As I write this, I am packing for a vacation in the Sierras with a bunch of my friends from high school and all our families. I run a consulting business for writers serious about publication and a virtual online education company for writers serious about their craft (learning to write is education, right? Or maybe it’s entrepreneurship? Personal growth? All of the above?) and there is never really a day off. People come through our door 24/7 – and as any of you who are engaged in the act of writing know, there are often emergencies: crises of faith, dark nights of the soul, agent offers out of the blue, editor requests on tight deadlines, the sudden good news of a BookBub feature or a TedTalk invitation. The point of all this is that I’m in the habit of being ON all the time, and I’m not very good at taking one day off, let alone the five I have coming up.
It’s not that I don’t enjoy time off – I do! I love to hike and play board games and have long meandering talks with my kids and my friends and friend’s kids. I also love having time to sit on the porch and dig into a book that I haven’t had the time to dig into at home.
But which book? Which is the best book to take on vacation?
My taste in books runs all over the map, and I often follow something heavy with something light, something practical with something more frivolous, and after nonfiction tend to gravitate to fiction. So when a vacation falls in the overall flow of my reading life is going to impact my choice. Lately I’ve been reading a lot of books about business (RocketFuel, She Means Business) and writing (My Life with BOB, How to Market a Book) and productivity (The Coaching Habit) and systems (okay this wasn’t a book but an online course I took with a lot of reading) and also a lot of books about difficult cultural realities (Born a Crime, Between the World and Me) and I’m ready for something easy that isn’t going to take too much brainpower.
This rules out Phil Knight’s Shoe Dog. I doubt the book about the founding of Nike will be heavy from a moral, cultural, or intellectual standpoint but it will make my brain spin about building a business and a brand and I think my brain could use some rest from the spin.
This also rules out Hillbilly Elegy, even though my husband just finished it and we have a sweet little book club of two and I don’t want to fall too far behind. But it’s too much for me for right now. I think if I had come off a season of lighter reading, and I was traveling on a plane or a train or somewhere rainy I might pick it. The same must also be said about Sheryl Sandberg's Option B. I’ll read both these books but not on this vacation.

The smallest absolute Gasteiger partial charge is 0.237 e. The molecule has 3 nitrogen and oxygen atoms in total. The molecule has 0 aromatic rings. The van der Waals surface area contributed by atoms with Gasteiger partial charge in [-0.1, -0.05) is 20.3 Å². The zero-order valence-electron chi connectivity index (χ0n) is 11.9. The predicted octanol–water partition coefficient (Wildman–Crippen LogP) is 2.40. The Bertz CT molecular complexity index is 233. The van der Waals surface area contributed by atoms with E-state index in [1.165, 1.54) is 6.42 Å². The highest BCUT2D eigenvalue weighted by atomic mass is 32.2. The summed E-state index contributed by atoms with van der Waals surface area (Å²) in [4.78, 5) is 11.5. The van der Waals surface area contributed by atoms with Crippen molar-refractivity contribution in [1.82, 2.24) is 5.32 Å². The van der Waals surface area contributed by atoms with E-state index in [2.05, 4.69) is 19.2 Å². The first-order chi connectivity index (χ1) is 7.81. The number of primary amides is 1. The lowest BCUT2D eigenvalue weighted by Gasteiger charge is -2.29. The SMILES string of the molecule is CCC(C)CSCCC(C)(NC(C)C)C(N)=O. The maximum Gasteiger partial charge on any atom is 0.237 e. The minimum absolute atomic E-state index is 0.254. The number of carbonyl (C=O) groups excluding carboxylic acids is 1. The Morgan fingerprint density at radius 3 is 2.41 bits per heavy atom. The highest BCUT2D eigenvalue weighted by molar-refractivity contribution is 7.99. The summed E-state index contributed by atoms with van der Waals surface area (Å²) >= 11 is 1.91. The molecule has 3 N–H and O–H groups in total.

I’ve got Harlan Coben’s Fool Me Once on my list because I recently wrote about the opening pages. I was looking for a book to illustrate the passage of time and grabbed this one off the shelf, even though I’d never read it or anything by Harlan Coben. Studying the opening made me want to keep reading to see where the story goes – and also to see why he sells a gazillion copies of every book he writes.
I’ve also got The Girl Who Drank the Moon on my list– a middle-grade book that just won the Newbery. I am really drawn to the book because of the beautiful cover; the fascinating interview I heard the author give about how she writes for both kids and the adults who read to them; because my older daughter (she’s 24) adores this kind of book and I like to read what my kids are reading, since there is no better way to know them and to honor them; and because I have two clients who are writing for this age group right now so it would be good to immerse myself in the award-winning titles; and because in the book I just finished – My Life with BOB – the author, Pamela Paul, editor of the New York Times Book Review talked about the book club she helped start for adults who love to read children’s books, and I was reminded how many books I have enjoyed reading that are not written specifically for adults.
So The Girl Who Drank the Moon is the clear winner. I think it's interesting to note how the reasons we gravitate to books often pile up like they did for me for this book. You hear multiple people mention a book, or see multiple ads for it, or read a review and then hear the author on the radio. It’s like a pinging in your brain or an alarm going off – read this book, read this book, read this book.
Of course as a writer, you always want to be thinking of whose brain will ping for your book, and why, and to make sure you are giving them what they want – but it’s vacation, so we won’t talk about that!
Oh and in case you’re wondering, I only read actual books. I don’t own an e-reader. I buy a lot of hardbacks. And I happily schlep them around on planes, trains, and automobiles.